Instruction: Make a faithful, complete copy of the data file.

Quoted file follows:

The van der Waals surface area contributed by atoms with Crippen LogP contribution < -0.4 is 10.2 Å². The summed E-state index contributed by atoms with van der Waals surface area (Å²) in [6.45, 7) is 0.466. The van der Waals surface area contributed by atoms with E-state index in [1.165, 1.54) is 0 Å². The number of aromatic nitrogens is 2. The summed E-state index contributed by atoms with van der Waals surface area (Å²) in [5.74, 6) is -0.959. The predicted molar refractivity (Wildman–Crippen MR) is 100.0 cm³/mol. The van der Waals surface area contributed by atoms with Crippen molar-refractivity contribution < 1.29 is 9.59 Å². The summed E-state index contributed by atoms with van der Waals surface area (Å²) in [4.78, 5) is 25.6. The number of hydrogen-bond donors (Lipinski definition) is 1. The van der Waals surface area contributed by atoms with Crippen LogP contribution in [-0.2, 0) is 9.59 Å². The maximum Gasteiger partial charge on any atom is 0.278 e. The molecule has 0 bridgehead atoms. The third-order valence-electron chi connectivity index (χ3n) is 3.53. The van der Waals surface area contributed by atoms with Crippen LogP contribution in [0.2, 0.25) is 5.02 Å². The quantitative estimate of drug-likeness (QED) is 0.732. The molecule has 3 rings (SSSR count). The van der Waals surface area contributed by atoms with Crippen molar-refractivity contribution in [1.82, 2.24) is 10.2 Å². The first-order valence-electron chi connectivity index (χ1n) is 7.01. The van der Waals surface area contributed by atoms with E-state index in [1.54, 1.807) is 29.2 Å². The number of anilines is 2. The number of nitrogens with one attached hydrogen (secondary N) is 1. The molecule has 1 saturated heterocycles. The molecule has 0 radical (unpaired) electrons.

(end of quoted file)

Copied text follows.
The van der Waals surface area contributed by atoms with Crippen LogP contribution < -0.4 is 10.2 Å². The summed E-state index contributed by atoms with van der Waals surface area (Å²) in [6.45, 7) is 0.466. The van der Waals surface area contributed by atoms with E-state index in [1.165, 1.54) is 0 Å². The number of aromatic nitrogens is 2. The summed E-state index contributed by atoms with van der Waals surface area (Å²) in [5.74, 6) is -0.959. The predicted molar refractivity (Wildman–Crippen MR) is 100.0 cm³/mol. The van der Waals surface area contributed by atoms with Crippen molar-refractivity contribution < 1.29 is 9.59 Å². The summed E-state index contributed by atoms with van der Waals surface area (Å²) in [4.78, 5) is 25.6. The number of hydrogen-bond donors (Lipinski definition) is 1. The van der Waals surface area contributed by atoms with Crippen LogP contribution in [-0.2, 0) is 9.59 Å². The maximum Gasteiger partial charge on any atom is 0.278 e. The molecule has 0 bridgehead atoms. The third-order valence-electron chi connectivity index (χ3n) is 3.53. The van der Waals surface area contributed by atoms with Crippen LogP contribution in [0.2, 0.25) is 5.02 Å². The quantitative estimate of drug-likeness (QED) is 0.732. The molecule has 3 rings (SSSR count). The van der Waals surface area contributed by atoms with Crippen molar-refractivity contribution in [1.82, 2.24) is 10.2 Å². The first-order valence-electron chi connectivity index (χ1n) is 7.01. The van der Waals surface area contributed by atoms with E-state index in [1.54, 1.807) is 29.2 Å². The number of anilines is 2. The number of nitrogens with one attached hydrogen (secondary N) is 1. The molecule has 1 saturated heterocycles. The molecule has 0 radical (unpaired) electrons.